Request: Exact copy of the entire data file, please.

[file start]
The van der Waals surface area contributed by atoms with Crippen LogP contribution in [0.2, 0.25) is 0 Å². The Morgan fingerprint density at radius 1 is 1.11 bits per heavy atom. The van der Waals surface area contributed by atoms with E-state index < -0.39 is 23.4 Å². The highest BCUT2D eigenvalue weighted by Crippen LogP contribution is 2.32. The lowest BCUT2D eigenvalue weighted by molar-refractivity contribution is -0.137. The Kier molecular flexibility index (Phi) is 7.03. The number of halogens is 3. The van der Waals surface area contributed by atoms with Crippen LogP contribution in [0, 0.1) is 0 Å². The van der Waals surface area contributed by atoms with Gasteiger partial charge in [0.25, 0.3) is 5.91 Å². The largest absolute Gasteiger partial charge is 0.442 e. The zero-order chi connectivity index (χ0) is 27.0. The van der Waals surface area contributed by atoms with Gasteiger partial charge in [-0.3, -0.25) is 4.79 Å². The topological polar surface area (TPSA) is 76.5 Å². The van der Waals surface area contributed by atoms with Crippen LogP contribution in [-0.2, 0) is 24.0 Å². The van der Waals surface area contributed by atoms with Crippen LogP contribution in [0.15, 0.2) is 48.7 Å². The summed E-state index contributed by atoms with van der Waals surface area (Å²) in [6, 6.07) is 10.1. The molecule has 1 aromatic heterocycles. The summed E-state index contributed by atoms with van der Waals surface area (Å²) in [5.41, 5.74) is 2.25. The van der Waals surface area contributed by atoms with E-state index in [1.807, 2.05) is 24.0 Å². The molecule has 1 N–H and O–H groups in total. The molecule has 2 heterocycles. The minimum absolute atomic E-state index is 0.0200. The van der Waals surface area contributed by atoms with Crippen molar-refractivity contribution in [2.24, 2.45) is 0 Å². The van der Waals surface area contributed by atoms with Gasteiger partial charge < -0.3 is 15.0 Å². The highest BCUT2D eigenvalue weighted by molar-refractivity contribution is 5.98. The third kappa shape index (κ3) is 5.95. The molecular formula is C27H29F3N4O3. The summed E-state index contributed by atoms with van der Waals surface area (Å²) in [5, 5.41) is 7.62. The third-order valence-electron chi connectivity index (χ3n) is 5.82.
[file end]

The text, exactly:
The van der Waals surface area contributed by atoms with Crippen LogP contribution in [0.2, 0.25) is 0 Å². The Morgan fingerprint density at radius 1 is 1.11 bits per heavy atom. The van der Waals surface area contributed by atoms with E-state index < -0.39 is 23.4 Å². The highest BCUT2D eigenvalue weighted by Crippen LogP contribution is 2.32. The lowest BCUT2D eigenvalue weighted by molar-refractivity contribution is -0.137. The Kier molecular flexibility index (Phi) is 7.03. The number of halogens is 3. The van der Waals surface area contributed by atoms with Crippen LogP contribution in [0, 0.1) is 0 Å². The van der Waals surface area contributed by atoms with Gasteiger partial charge in [0.25, 0.3) is 5.91 Å². The largest absolute Gasteiger partial charge is 0.442 e. The zero-order chi connectivity index (χ0) is 27.0. The van der Waals surface area contributed by atoms with Gasteiger partial charge in [-0.3, -0.25) is 4.79 Å². The topological polar surface area (TPSA) is 76.5 Å². The van der Waals surface area contributed by atoms with Crippen LogP contribution in [-0.2, 0) is 24.0 Å². The van der Waals surface area contributed by atoms with Crippen LogP contribution in [0.15, 0.2) is 48.7 Å². The summed E-state index contributed by atoms with van der Waals surface area (Å²) in [6, 6.07) is 10.1. The molecule has 1 aromatic heterocycles. The summed E-state index contributed by atoms with van der Waals surface area (Å²) in [5.41, 5.74) is 2.25. The van der Waals surface area contributed by atoms with E-state index in [1.807, 2.05) is 24.0 Å². The molecule has 1 N–H and O–H groups in total. The molecule has 2 heterocycles. The minimum absolute atomic E-state index is 0.0200. The van der Waals surface area contributed by atoms with Crippen molar-refractivity contribution in [2.24, 2.45) is 0 Å². The van der Waals surface area contributed by atoms with Gasteiger partial charge < -0.3 is 15.0 Å². The highest BCUT2D eigenvalue weighted by molar-refractivity contribution is 5.98. The third kappa shape index (κ3) is 5.95. The molecular formula is C27H29F3N4O3. The summed E-state index contributed by atoms with van der Waals surface area (Å²) in [5, 5.41) is 7.62. The third-order valence-electron chi connectivity index (χ3n) is 5.82.